tv James Mitchell Discusses Enhanced Interrogation CSPAN December 10, 2016 4:00pm-5:31pm EST
>> and the mastermind of 9/11, khalid sheikh mohammed. and these captured terrorists gave us information that allowed the cia to round up virtually all the key members of that network and dismantle them and stop the attack they had planned. and today we are honored to have with us the man who interrogated those hot value terrorists and got them to provide that information that saved, saved so many american lives, that's james mitchell. in the 15 years since 9/11, no one has heard from ksm. he's been isolated from the world first in cia custody, then at guantanamo bay. but dr. mitchell has looked directly into the face of evil,
and in doing so he came to understand the terrorist mind, what drives and motivates them better than almost anyone in america, because the terrorists told him what drives them and what they believe. and now for the first time, dr. mitchell is sharing what ksm told him, including his opinions on u.s. counterterrorism policy, the bush administration's response to 9/11, his plans for new attacks and why ksm believes that, ultimately, they're going to prevail in their war against new york. dr. mitchell's new book, "enhanced interrogation," offers his first person account of the cia's terrorist interrogation plan, his personal interaction with the men who executed the worst terror attack this history and people who would do it again gladly if they had the chance. this is the first time that dr. mitchell, i believe, is speaking in public about this, and so we're very honored that you chose to join us at aei. thank you. >> well, thanks for having me.
>> the details of enhanced interrogation have been widely discussed and debated, and i'm sure we can get into some of those questions. but i'd like to focus primarily on what you've learned from these terrorists in talking to them. just so people understand that the conversations you're describing weren't happening while he was strapped to a waterboard. >> oh, no. >> do can you explain the difference between enhanced interrogation, debriefing and what you do in business. walk us through that. >> okay. these enhanced interrogations that i was part of really only dealt with about 14 of the top folks. i didn't have anything to do with the mid-level of low-level folks at all. and most of these interrogations took place over a period of time of about two weeks ksm's took about three week weeks. and then after that, there was no enhanced interrogation for ksm. none at all.
so our goal in doing enhanced interdivisions was to get -- interrogations was to get them to make some movement, to be willing to engage in questions instead of rocking and chanting and the other sorts of things they had previously been doing. and once they started doing that, we switched to social influence stuff because we know that the real way that you get the cooperation that you want is not by trying to coerce it out of 'em, it's by getting them to provide the information in a way that they don't feel particularly pressured to do it. and we had to be very, very careful when we were doing enhanced interrogations not to ask leading questions. we weren't interested in confessions, you know? i don't ever know, in fact, i don't know -- i've dealt with 13 or 14 of the worst ones who i -- ksm, zubaydah, al-nasri, and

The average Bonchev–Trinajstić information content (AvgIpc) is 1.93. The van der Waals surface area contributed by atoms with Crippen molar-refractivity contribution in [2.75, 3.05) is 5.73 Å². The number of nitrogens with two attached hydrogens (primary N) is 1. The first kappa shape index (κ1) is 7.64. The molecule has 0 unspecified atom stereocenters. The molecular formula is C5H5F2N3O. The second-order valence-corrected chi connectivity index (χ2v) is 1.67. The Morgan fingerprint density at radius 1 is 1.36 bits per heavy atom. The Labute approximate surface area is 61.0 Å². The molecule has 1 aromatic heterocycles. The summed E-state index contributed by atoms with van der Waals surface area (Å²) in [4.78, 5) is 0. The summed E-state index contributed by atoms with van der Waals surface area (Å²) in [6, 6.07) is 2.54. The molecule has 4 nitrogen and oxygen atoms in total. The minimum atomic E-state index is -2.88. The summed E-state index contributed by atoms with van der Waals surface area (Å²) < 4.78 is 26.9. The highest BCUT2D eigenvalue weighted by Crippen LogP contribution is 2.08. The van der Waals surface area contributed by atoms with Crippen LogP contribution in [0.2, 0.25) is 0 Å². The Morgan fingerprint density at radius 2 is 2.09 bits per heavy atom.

none of them refused to identify what they had done. so it wasn't -- we weren't looking for confessions, because confessions won't stop attacks. what stops attacks is actionable intelligence. and the way that you could get the actionable intelligence dealt with is by getting through these enhanced interrogations, get them working with you so that you can use social influence after that to get the information that you want. because, so what we did was we moved very quickly to debriefing. and the way that worked is for the cia, interrogation was questioning a person who was deliberately trying to withhold information and was hostile about providing it. and it usually involved at least the possibility of some eits, although we didn't -- you might be authorized to do eits for 15 days, but we wouldn't do eits for 15 days. as soon as they started working
with us, we moved away from it. and then after that we would gradually bring the subjects matter experts in because i'm not the guy to be asking the questions. the guy you want asking the question is the expert on whatever the question is that they have. so we would bring in, in one case, the person who wrote the president's prbs -- president's daily briefs, because he had questions that he wanted to ask. so we'd bring in other people, and we would sit in there with them and help them without any kind of coercion at all to ask the questions that they were hoping to get. and then once the person was completely able to -- meaning the detainee -- was willing to engage with the debriefer, we got out of it, you know? we stepped back. we might still monitor, we might still go in in the beginning to see how things were doing, but you need your wmd experts asking about wmd. you know, jim mitchell's not the guy to be making up intelligence requirements. that's done by huge numbers of
experts who are experts in the field. what i, what i think is almost irrelevant. they would give me briefings on who these people were, intensive briefings on what was expected before we did it. so we had interrogations which usually took about two weeks. and then the entire rest of the time they were with the cia they were never subjected to eits again. never, all right? so ksm had three weeks of eits and then never again. not even when they were trying to find out the location of bin ladin. not even when they were trying to get information to identify the courier. and we knew he was lying to us. we did not use eits on him. if it wasn't an attack, jim wasn't interested in doing it. you know in and since i worked for them, they weren't interested in doing it either. they don't want to beat people to find out where somebody's hiding, all right?